Saturday, October 08, 2005

Open Source Products on IDFuel

Domin Murren is again postulating open source principals in a product design sense, this time entertaining the idea in more detail.

"It might not really be possible yet, because of differences in ease of replication of computer programs and physical objects, but it probably will be possible within the next 20 years. "

He attributes the viability of OSPD to ease of replication, something which I have never thought was necessarily inherent for the Open Source movement. Replication, sure, as a necessity for distribution, but this already exists in the form of manufacturers, indeed mass manufacture. It seems to me the barrier is more in the liaison with manufacturing, the feeding of product ideas and forms to the manufacturer - this is obviously not as publicly accessible now as OSPD would like or require. So perhaps that is the rub. We require more local and small scale means of manufacture and replication. But these are tools we all have access to, depending on the complexity of what it is we are trying to create. That is why the first open source products should and, already have occurred as, extremely simple, almost home-craft based objects and systems that can be easily produced on a small, local scale. The convergence of the open source movement and product design will then depend upon the development of more direct means of manufacture.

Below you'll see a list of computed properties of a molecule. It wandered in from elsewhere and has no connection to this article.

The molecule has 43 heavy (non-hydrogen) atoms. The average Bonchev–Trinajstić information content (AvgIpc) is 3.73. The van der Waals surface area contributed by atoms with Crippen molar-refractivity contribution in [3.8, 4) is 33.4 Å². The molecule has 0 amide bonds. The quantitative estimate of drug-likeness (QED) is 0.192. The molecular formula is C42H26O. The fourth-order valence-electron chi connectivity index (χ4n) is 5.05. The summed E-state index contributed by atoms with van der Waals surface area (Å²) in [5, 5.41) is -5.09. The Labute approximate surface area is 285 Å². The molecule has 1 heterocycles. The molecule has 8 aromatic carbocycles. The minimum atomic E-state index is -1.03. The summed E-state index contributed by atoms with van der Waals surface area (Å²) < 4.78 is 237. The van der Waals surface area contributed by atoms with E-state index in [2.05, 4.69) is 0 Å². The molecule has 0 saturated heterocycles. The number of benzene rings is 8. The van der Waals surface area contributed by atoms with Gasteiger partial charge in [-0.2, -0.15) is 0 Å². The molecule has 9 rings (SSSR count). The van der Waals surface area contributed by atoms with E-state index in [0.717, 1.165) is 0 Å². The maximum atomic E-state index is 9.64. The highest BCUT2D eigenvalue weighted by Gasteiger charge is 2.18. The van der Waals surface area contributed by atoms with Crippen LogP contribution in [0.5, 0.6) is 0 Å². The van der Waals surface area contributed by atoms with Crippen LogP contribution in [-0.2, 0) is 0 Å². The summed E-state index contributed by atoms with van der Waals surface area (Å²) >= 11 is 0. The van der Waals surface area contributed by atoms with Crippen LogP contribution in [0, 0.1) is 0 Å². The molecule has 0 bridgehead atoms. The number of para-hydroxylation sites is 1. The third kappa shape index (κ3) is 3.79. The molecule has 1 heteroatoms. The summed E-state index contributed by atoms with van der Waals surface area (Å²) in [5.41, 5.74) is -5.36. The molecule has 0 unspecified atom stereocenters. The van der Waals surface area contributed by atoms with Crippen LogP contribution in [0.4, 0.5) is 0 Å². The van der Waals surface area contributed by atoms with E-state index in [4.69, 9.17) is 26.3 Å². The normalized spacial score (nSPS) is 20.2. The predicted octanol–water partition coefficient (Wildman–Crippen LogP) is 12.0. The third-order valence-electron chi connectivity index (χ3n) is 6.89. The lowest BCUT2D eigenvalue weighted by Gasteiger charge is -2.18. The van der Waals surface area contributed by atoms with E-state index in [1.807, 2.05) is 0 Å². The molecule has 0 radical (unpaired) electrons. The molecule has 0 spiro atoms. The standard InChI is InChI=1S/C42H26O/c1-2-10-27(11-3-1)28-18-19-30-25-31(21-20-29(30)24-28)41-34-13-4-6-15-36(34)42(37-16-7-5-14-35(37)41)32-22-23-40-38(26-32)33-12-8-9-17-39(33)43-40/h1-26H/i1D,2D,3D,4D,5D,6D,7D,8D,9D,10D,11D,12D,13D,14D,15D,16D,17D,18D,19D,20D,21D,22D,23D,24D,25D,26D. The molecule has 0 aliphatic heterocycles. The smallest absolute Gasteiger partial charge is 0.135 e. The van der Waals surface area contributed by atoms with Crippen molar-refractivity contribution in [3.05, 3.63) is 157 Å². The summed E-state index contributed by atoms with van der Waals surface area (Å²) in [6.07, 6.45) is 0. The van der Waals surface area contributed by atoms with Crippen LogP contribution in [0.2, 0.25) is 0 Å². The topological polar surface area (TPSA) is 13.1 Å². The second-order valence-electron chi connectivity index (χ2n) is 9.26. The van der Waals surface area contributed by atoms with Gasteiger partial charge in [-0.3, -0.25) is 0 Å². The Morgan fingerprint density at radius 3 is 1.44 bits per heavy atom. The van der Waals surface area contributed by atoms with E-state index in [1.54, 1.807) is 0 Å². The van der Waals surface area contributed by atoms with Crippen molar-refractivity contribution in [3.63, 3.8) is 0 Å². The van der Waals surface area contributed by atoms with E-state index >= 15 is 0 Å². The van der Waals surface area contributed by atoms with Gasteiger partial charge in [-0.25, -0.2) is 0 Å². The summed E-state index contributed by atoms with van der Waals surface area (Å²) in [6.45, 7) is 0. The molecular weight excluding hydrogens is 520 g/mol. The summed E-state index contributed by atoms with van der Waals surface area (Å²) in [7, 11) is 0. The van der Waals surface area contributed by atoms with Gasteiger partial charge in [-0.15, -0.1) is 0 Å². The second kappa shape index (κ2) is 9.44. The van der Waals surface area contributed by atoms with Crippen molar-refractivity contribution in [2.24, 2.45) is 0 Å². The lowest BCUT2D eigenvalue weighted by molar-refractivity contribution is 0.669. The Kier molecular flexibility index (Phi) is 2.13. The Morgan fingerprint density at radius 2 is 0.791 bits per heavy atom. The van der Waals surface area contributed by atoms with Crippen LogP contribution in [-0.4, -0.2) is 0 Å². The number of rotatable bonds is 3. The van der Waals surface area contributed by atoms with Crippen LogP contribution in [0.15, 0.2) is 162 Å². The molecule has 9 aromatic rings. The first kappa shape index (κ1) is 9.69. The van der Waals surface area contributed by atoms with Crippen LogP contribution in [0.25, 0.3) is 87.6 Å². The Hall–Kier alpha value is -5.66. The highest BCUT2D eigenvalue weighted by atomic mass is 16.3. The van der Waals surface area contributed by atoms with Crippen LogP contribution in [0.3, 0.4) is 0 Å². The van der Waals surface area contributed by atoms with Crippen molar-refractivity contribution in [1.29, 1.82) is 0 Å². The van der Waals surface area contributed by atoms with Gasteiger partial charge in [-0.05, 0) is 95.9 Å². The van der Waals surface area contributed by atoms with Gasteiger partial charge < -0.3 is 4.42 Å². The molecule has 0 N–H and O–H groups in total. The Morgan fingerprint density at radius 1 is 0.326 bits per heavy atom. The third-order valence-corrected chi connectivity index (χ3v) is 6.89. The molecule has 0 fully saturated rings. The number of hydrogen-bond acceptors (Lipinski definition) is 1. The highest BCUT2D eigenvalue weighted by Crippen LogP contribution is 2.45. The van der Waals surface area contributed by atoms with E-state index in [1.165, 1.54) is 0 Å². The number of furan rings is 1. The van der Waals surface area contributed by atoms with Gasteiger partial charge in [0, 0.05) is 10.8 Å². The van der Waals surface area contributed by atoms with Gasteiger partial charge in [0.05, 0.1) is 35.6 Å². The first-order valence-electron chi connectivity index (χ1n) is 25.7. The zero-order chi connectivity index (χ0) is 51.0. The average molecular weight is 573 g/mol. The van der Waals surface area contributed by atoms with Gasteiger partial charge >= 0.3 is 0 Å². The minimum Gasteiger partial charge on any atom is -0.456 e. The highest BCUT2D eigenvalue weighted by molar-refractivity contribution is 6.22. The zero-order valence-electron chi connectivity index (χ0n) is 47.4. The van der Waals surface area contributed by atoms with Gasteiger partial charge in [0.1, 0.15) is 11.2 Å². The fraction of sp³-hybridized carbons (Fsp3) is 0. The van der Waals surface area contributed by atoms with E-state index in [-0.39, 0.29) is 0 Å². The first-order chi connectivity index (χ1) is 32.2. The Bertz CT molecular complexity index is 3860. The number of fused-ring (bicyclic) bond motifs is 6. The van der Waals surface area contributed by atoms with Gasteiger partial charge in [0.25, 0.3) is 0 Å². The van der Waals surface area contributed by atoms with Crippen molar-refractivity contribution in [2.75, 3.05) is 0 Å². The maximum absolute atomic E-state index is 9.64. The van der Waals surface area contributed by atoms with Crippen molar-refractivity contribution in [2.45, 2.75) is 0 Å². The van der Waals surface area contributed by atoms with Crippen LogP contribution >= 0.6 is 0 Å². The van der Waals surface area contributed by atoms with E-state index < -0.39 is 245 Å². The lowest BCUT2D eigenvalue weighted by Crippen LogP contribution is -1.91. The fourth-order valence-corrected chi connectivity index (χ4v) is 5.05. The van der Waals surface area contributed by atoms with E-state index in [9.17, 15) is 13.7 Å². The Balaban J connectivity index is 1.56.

So I guess I agree with Dominic - an interesting point is whether manufacture necessarily implies replication? They are seperate concepts, manufacture being the act of making and replication being more to do with information duplication, which is already ridiculously accessible for many. Is replication necessary in an open source model? Yes, because in place of a global distribution model it is the only means of distribution. In a sense, products could be produces en masse at the information stage and manufactured one-for one at a local level. Even this one to one mapping between product information and object manufacture might not be necessary.

I'm getting fuzzy again, not really making much progress here am I..

Basically, we can see OSPD models occurring at an embryonic stage now using easy information replication and limited local access to manufacturing - hence current examples of open source products coming from existing manufacturing models at a very slow pace. For the pace to increase, access to manufacturing will have to improve. Hence many current examples of OSPD being essentially cottage industries. Replication appears to be necessary within the process but I am unclear where and how exactly. It might not even matter..

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